& THE MIRACLES
The Miracles hit big in the early weeks of 1961 with their top 5 charting single "Shop Around." It would take two full years before the Smokey Robinson led Motown group would return to the top 10 with "You Really Got a Hold On Me." Although they weren't exactly burning up the charts during the lean months in between the Miracles nevertheless made some outstanding recordings.
In the late summer of 1962 "Way Over There" died on the vine at #94 on Billboard's Pop Singles chart and never even registered on the R&B Singles survey. My Pick to Click is the uncharted B side which sounds a little like "Raindrops," the Dee Clark hit from the previous summer. Here are Smokey and the Miracles singing "If Your Mother Only Knew."
"If Your Mother Only Knew" - The Miracles
(September 1962, uncharted B side of "Way Over There")
In 1967 the Miracles laid down an album track that became
a classic dance number in the South Philly/Jersey area.
"It's a Good Feeling" was featured on the radio and television programs of boss jocks like Jerry Blavat and Hy Lit and was played for years at regional record hops. The people in this video are performing the Wagner Walk, one of the Geatorific line dances of the 60s, a variation of which was also popular with our gang at the Shady Dell.
"It's a Good Feeling" - Smokey Robinson & the Miracles
(from the 1967 album Make it Happen)
& THE SUPREMES
During the Christmas season of 1966 "You Keep Me Hangin' On," the chart topping single by the Supremes, was playing nightly at the Shady Dell. At home, I frequently flipped the record and listened to Motown's most popular girl group per-
forming the exquisite B ballad "Remove This Doubt."
"Remove This Doubt" - The Supremes (December 1966,
uncharted B side of "You Keep Me Hangin' On")
& THE PIPS
Here's how I can tell that I'm getting old. There are millions of people alive today who never heard of A list soul groups like the O'Jays, the Spinners and the Pips. There are millions more who only know those acts from their 70s hits like "Back Stabbers," "Rubberband Man" and "Midnight Train to Georgia." What a shame, because all three acts were at their best in the 60s.
Gladys Knight & the Pips were already experienced veterans by the time they cut their first record in 1961. The family R&B/Soul act from Atlanta waxed some excellent sides on
the Fury and Maxx labels before signing with Motown and achieving their first major hit with "I Heard it Through the "Grapevine." One of those pre-Motown gems was released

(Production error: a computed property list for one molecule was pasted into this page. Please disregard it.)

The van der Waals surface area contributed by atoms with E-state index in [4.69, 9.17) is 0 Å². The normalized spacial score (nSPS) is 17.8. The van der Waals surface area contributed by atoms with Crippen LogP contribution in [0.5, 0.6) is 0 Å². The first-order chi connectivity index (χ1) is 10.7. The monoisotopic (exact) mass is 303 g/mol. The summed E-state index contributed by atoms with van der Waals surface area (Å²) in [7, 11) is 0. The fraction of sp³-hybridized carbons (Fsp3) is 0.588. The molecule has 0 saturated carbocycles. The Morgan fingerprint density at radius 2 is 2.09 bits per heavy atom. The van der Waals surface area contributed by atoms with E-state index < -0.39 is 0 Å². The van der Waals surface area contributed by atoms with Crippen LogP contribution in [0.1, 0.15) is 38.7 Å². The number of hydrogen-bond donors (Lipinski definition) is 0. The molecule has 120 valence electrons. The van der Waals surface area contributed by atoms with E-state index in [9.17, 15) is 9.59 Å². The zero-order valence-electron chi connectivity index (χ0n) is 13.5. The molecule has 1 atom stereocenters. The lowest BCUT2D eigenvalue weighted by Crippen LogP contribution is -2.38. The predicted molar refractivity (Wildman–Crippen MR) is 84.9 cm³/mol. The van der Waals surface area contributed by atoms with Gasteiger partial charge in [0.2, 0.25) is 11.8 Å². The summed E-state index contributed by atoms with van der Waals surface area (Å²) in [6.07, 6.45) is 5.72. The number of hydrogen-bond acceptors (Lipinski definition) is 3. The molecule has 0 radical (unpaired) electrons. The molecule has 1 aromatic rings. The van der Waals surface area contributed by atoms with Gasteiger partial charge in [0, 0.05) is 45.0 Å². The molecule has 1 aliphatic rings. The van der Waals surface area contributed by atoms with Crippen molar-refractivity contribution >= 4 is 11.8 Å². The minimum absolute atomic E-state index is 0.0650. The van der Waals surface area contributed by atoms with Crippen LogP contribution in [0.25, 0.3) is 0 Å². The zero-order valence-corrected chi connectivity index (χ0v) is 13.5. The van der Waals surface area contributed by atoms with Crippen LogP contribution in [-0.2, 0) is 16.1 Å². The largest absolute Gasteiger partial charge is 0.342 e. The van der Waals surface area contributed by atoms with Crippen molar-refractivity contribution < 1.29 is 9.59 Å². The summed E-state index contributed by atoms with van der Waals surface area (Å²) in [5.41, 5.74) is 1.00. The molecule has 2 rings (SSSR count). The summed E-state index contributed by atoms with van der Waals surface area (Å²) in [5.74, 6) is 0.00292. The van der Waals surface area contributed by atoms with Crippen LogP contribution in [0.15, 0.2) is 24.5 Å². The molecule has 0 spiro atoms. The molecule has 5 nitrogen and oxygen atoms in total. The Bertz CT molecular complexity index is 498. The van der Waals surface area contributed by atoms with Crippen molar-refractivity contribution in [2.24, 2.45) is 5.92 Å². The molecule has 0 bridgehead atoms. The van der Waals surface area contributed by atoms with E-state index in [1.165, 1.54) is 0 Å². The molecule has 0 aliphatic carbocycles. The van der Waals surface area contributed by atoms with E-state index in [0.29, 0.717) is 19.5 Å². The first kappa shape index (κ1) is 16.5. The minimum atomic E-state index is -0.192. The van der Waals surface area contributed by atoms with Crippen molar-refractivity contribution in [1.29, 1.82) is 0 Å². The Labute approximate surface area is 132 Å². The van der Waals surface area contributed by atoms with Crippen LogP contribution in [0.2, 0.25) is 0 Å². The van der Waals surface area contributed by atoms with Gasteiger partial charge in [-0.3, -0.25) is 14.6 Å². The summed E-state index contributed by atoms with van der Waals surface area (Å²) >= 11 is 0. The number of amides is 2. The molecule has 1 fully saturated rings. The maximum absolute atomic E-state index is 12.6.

in the spring of 1964 and cracked the top 40. You would be hard-pressed to find a ballad with more drama and feeling than "Giving Up."
"Giving Up" - Gladys Knight & the Pips
(June 1964, highest chart position #38)
In the 70s some of the coolest sounds around were coming from the Memphis studios of Hi Records.
"Rhymes," co-written by Al Green and performed by R&B great O.V. Wright, made only a brief chart appearance in the fall of 1976, but Wright's silky smooth vocals and the song's compelling lyrics made a lasting impression on me.
"Rhymes" O.V. Wright (September 1976, highest chart
position #87 R&B)
WITH JEFF KRON
& JACKIE ERTEL
The barbershop harmonies of the Chordettes were among
my earliest musical memories. I was barely five years old
in December 1954 when the female quartet hit #1 with
"Mr. Sandman," a record my mom and dad owned and that
I played often on my tiny tinny record player. In 1956 the popular girl group had a top 5 hit with "Born to Be With You," another of my parents' records I listened to again and again. In 1958 the Chordettes reached #2 with "Lollipop" followed by a top 20 single, the theme from one of my favorite TV series Zorro.
For decades those were the only Chordettes recordings I knew about. In the 1970s a friend gave me a box of records he no longer wanted and in it I discovered "A Girl's Work is Never Done," a poor selling Chordettes single released in 1959. Featured on the picture sleeve was Jackie Ertel, daughter of one of the original Chordettes, Janet Ertel. Jackie's other claim to fame was marrying Phil Everly of the Everly Brothers. "Girl's Work" is an obvious girl group knock-off of the Coasters' hit "Yakety Yak" and I didn't pay much attention to it.
Instead, I found myself spinning the heck out of the killer bee side of the record. "No Wheels" featured Jeff Kron doing his best imitation of hipster Edd "Kookie" Byrnes and Jackie Ertel credited for screaming "NO NO NO!" Both sides of the record benefited from the instrumental prowess of bandleader and tenor sax player King Curtis. "No Wheels" is so bad it's great! Dig it, man. It's far out, the coolest, like way gone, daddy-o!
"No Wheels" - The Chordettes with Jeff Kron & Jackie Ertel
(September 1959, uncharted B side of "A Girl's Work is
Have a Shady day!